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Hannah Pugh

29th August 2013

What is your background in wound care?

I have worked in trauma and orthopaedic environments ever since qualifying, and worked my way up through the ranks at various hospitals in London. I started off at Guy's Hospital in an elective unit, which performed planned surgery, and as a result, most of the wounds I was involved in were simple incisional wounds, which healed without complication 99% of the time. However, when I moved to the trauma centre at the Royal London Hospital, things changed. I found myself dealing with huge soft tissue degloving injuries, vascularised flaps, maggots, leaches and more! A big part of my role was also looking after patients with Taylor Spatial or Ilizarov frames, which bring their own soft tissue challenges.

What does your typical day look like?

Currently I work at The Princess Grace Hospital in London. As an orthopaedic clinical nurse specialist it quite difficult to describe a ‘typical’ day. For example, I have recently had some patients over from the Libyan conflict who suffered horrendous traumatic injuries. They have been left with non-unions, limb-length discrepancies, shrapnel and chronic infections that refuse to allow healing to occur. Taking care of these patients can be particularly challenging.

However, on another day I can have a list of patients having elective procedures with minimal wound care requirements. Every day is different which is one of the reasons I love trauma and orthopaedics.

Do you have one practice experience that taught you something valuable about wound care?

I think I have become much more aware of patient compliance and how this can affect wound healing and the end result. For example, a patient who had a horrific septic knee drained ended up with two large wounds that transcended several layers. We decided to use negative pressure wound therapy for exudate and wound bed management while clearing things up, in order that grafts or flaps could be applied when ready. However, the patient was a prolific smoker and despite lengthy chats about the delays to wound healing that smoking can cause, and the importance of not regularly discontinuing therapy the patient continued to smoke. There’s only so much you can do, and frustrating as that can be, sometimes that means changing your management plan to something you consider to be less effective, but is more likely to fit in with the patient’s lifestyle.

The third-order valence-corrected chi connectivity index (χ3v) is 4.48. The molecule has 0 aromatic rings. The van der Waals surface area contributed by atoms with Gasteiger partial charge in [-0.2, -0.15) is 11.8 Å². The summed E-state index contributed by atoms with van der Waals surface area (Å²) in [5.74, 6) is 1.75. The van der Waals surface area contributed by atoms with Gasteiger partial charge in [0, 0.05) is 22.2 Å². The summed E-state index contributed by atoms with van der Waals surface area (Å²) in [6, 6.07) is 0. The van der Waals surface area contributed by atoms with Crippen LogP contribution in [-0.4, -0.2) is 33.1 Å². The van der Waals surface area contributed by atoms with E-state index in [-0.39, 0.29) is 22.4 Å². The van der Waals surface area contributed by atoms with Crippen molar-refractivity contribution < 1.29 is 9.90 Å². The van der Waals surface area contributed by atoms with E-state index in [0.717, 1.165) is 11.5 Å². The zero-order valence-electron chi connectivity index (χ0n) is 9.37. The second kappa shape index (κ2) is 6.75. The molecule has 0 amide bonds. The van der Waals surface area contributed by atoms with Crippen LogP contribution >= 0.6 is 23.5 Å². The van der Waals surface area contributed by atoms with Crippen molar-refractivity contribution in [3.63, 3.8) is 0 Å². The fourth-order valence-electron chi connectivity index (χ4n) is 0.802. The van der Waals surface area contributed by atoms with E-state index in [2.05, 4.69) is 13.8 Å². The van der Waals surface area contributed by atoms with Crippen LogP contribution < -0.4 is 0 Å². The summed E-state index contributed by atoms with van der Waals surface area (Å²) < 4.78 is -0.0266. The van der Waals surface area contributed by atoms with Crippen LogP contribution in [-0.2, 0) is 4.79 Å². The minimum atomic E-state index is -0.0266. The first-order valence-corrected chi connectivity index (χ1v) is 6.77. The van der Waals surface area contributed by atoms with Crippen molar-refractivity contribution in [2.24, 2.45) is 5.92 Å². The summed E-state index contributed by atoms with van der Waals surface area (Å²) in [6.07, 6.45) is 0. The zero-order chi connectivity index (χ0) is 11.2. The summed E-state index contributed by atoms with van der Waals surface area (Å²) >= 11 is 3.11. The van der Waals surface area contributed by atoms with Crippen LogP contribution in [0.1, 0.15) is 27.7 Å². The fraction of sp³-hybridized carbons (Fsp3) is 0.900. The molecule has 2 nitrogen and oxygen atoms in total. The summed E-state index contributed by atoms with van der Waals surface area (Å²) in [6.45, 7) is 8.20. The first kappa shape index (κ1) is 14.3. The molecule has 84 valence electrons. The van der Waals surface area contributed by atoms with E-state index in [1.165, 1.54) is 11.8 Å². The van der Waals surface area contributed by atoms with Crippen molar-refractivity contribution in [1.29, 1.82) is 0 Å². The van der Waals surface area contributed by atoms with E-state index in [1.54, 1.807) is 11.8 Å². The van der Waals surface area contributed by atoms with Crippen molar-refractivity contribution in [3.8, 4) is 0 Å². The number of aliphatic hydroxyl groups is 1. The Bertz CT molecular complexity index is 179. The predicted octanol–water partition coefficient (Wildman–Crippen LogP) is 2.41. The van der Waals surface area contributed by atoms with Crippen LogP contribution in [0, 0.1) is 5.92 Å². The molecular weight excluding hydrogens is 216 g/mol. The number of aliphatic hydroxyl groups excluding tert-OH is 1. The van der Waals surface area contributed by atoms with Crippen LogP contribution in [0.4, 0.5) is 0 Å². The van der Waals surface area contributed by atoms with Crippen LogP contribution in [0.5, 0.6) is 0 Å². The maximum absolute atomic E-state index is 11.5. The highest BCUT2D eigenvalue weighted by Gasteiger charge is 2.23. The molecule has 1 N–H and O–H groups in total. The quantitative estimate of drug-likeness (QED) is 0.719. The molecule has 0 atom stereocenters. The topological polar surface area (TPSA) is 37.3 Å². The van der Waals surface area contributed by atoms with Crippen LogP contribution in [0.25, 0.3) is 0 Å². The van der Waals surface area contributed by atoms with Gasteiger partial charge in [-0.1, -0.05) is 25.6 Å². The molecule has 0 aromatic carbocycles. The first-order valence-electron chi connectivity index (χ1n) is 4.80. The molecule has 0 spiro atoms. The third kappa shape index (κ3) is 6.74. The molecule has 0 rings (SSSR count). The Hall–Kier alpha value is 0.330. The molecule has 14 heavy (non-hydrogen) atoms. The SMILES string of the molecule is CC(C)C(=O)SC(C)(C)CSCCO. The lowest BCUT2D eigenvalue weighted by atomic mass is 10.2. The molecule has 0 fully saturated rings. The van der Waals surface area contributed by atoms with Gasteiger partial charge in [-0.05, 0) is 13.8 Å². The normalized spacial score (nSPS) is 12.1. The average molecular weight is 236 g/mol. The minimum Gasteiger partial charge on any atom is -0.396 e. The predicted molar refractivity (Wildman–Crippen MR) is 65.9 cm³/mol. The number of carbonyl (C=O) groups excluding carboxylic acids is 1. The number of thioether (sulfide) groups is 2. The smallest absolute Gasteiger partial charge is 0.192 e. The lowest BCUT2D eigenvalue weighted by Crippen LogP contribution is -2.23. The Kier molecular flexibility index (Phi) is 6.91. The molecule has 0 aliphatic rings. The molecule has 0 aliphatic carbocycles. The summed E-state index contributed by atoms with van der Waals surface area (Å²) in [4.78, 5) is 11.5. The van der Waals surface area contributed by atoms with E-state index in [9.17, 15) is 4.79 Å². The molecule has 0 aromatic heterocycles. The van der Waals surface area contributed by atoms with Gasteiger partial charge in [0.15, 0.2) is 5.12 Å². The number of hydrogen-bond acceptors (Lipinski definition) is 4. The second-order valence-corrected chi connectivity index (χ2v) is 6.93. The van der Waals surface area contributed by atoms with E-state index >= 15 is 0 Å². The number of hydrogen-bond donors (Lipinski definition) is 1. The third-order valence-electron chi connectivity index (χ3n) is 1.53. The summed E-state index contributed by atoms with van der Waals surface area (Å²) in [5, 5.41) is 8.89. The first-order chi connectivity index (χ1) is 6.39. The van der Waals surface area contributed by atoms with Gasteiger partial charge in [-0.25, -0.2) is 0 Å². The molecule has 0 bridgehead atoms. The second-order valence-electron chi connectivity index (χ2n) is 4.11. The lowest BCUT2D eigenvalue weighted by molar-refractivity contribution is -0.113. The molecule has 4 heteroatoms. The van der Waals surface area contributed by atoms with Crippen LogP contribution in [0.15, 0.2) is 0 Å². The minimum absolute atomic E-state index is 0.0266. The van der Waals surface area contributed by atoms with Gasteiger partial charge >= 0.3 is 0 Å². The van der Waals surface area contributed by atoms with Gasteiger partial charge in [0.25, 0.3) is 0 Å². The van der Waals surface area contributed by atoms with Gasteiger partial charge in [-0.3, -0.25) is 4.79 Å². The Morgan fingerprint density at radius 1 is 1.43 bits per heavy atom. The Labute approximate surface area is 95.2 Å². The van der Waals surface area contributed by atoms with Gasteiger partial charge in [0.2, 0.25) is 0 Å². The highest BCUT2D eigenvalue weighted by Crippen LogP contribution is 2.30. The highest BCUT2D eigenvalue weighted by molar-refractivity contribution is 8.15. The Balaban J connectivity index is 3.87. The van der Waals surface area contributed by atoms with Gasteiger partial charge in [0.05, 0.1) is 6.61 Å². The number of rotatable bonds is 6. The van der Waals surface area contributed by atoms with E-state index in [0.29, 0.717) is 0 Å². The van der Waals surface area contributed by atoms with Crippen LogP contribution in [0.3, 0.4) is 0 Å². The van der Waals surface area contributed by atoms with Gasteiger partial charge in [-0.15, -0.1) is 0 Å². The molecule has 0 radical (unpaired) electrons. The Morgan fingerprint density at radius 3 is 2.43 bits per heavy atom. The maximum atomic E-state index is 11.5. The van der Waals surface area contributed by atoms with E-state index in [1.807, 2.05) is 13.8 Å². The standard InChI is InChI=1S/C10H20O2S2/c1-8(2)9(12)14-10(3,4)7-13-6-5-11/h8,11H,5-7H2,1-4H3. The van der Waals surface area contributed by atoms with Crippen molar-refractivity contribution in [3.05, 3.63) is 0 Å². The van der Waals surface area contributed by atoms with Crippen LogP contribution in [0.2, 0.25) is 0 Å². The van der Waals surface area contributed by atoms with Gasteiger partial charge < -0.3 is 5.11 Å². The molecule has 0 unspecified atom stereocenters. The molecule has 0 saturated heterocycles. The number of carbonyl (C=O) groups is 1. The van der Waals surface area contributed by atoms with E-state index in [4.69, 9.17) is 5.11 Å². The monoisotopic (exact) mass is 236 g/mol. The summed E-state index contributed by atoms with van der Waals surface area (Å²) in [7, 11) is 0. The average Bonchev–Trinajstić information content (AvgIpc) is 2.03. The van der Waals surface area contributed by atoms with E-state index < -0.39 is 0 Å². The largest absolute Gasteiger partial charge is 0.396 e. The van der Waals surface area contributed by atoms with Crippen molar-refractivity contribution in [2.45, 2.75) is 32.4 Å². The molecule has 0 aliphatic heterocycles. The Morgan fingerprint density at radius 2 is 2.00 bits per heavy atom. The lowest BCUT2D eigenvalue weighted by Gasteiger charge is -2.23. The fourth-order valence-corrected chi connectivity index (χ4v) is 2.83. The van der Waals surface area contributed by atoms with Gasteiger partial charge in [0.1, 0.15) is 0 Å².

What is the most important piece of equipment or technique that you regularly use?

One of the biggest groups of patients I see are those undergoing limb reconstruction with external fixators, such as the Taylor Spatial or Ilizarov frames. Pin site infection is the biggest complication of limb reconstruction and much work has gone into best practice and evidence-based guidelines to work out the best solution for keeping things clean and free from infection. If pins sites become infected, the worse case scenario is that the wire or pin has to be removed. If this happens repeatedly then treatment may have to be discontinued which is a disaster for the patient. If there’s one product that has made a huge difference to practice it’s the use of alcoholic chlorhexidine, followed by keeping pin sites covered through the duration of treatment. In fact, care of pin sites almost mimics that of indwelling vascular access devices, and I think it’s easy to see why.

What one thing would make the most difference to your practice?

I am quite lucky in my current role that if I deem a certain dressing or device to be the most suitable for a patient, then I can usually get hold of it fairly quickly and without too much hassle. That has not always been the case, and has made a huge difference to my practice.

What piece of advice/practice would you pass on to other clinicians?

I think patients with large external fixators can be quite daunting sometimes, especially if you have not looked after them before, and I can imagine turning up at someone’s house to look at a dressing and being confronted with a huge five ring Ilizarov frame can be a bit of a shock. When I discharge my patients from hospital I always give them my contact details and explain that they are for the patient themselves, but also for anyone else who is going to come into contact with the frame. My advice would be if you have a situation like this then make use of your specialist nurses. Most will just be glad that you called, and often can make time for teaching and education. I recently saw a patient in outpatients whose community nurse accompanied them. She left feeling much more confident and will be able to transfer those skills to other patient’s undergoing similar treatment in the future.

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